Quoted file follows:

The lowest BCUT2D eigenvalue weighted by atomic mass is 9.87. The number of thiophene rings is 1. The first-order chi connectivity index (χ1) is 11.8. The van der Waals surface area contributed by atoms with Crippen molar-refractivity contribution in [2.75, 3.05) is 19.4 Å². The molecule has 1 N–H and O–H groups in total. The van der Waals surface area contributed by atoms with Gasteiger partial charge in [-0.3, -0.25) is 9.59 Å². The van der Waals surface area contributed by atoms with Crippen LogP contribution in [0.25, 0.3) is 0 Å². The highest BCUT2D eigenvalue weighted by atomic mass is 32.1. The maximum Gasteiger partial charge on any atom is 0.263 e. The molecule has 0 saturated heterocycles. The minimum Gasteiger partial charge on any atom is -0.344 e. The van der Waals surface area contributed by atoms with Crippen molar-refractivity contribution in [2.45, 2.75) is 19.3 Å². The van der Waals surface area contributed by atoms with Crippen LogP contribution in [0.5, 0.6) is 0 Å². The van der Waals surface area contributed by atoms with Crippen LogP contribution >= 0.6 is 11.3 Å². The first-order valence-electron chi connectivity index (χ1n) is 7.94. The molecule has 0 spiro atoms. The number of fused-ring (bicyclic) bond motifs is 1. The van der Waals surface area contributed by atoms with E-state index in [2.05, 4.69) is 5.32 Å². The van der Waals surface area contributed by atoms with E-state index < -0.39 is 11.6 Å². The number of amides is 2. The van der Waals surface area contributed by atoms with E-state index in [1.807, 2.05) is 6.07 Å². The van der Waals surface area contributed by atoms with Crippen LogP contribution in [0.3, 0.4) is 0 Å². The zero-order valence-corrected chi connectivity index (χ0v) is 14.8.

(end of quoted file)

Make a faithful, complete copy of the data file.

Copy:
The lowest BCUT2D eigenvalue weighted by atomic mass is 9.87. The number of thiophene rings is 1. The first-order chi connectivity index (χ1) is 11.8. The van der Waals surface area contributed by atoms with Crippen molar-refractivity contribution in [2.75, 3.05) is 19.4 Å². The molecule has 1 N–H and O–H groups in total. The van der Waals surface area contributed by atoms with Gasteiger partial charge in [-0.3, -0.25) is 9.59 Å². The van der Waals surface area contributed by atoms with Crippen LogP contribution in [0.25, 0.3) is 0 Å². The highest BCUT2D eigenvalue weighted by atomic mass is 32.1. The maximum Gasteiger partial charge on any atom is 0.263 e. The molecule has 0 saturated heterocycles. The minimum Gasteiger partial charge on any atom is -0.344 e. The van der Waals surface area contributed by atoms with Crippen molar-refractivity contribution in [2.45, 2.75) is 19.3 Å². The van der Waals surface area contributed by atoms with Crippen LogP contribution in [0.5, 0.6) is 0 Å². The van der Waals surface area contributed by atoms with Crippen LogP contribution >= 0.6 is 11.3 Å². The first-order valence-electron chi connectivity index (χ1n) is 7.94. The molecule has 0 spiro atoms. The number of fused-ring (bicyclic) bond motifs is 1. The van der Waals surface area contributed by atoms with E-state index in [2.05, 4.69) is 5.32 Å². The van der Waals surface area contributed by atoms with E-state index < -0.39 is 11.6 Å². The number of amides is 2. The van der Waals surface area contributed by atoms with E-state index in [1.807, 2.05) is 6.07 Å². The van der Waals surface area contributed by atoms with Crippen LogP contribution in [0.3, 0.4) is 0 Å². The zero-order valence-corrected chi connectivity index (χ0v) is 14.8.